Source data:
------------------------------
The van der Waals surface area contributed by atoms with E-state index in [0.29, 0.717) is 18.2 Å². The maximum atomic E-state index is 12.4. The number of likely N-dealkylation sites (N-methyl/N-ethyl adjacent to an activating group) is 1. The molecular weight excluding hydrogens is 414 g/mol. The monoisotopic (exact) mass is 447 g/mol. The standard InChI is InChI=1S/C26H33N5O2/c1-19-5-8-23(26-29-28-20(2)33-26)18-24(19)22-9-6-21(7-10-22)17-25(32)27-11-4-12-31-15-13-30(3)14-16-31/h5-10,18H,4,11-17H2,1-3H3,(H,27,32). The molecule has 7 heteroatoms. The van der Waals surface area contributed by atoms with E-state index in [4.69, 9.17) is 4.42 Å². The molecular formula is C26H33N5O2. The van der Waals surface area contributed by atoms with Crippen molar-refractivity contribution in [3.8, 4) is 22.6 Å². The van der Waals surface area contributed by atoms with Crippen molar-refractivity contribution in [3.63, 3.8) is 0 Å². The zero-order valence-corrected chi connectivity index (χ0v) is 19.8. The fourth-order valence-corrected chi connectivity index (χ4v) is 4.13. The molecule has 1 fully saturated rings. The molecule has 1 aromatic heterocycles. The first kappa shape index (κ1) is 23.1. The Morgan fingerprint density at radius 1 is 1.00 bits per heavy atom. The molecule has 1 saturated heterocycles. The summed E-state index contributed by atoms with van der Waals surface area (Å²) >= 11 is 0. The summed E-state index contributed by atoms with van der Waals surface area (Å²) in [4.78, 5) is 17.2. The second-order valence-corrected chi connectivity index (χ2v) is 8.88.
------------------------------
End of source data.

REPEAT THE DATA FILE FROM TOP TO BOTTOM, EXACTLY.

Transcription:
The van der Waals surface area contributed by atoms with E-state index in [0.29, 0.717) is 18.2 Å². The maximum atomic E-state index is 12.4. The number of likely N-dealkylation sites (N-methyl/N-ethyl adjacent to an activating group) is 1. The molecular weight excluding hydrogens is 414 g/mol. The monoisotopic (exact) mass is 447 g/mol. The standard InChI is InChI=1S/C26H33N5O2/c1-19-5-8-23(26-29-28-20(2)33-26)18-24(19)22-9-6-21(7-10-22)17-25(32)27-11-4-12-31-15-13-30(3)14-16-31/h5-10,18H,4,11-17H2,1-3H3,(H,27,32). The molecule has 7 heteroatoms. The van der Waals surface area contributed by atoms with E-state index in [4.69, 9.17) is 4.42 Å². The molecular formula is C26H33N5O2. The van der Waals surface area contributed by atoms with Crippen molar-refractivity contribution in [3.8, 4) is 22.6 Å². The van der Waals surface area contributed by atoms with Crippen molar-refractivity contribution in [3.63, 3.8) is 0 Å². The zero-order valence-corrected chi connectivity index (χ0v) is 19.8. The fourth-order valence-corrected chi connectivity index (χ4v) is 4.13. The molecule has 1 fully saturated rings. The molecule has 1 aromatic heterocycles. The first kappa shape index (κ1) is 23.1. The Morgan fingerprint density at radius 1 is 1.00 bits per heavy atom. The molecule has 1 saturated heterocycles. The summed E-state index contributed by atoms with van der Waals surface area (Å²) >= 11 is 0. The summed E-state index contributed by atoms with van der Waals surface area (Å²) in [4.78, 5) is 17.2. The second-order valence-corrected chi connectivity index (χ2v) is 8.88.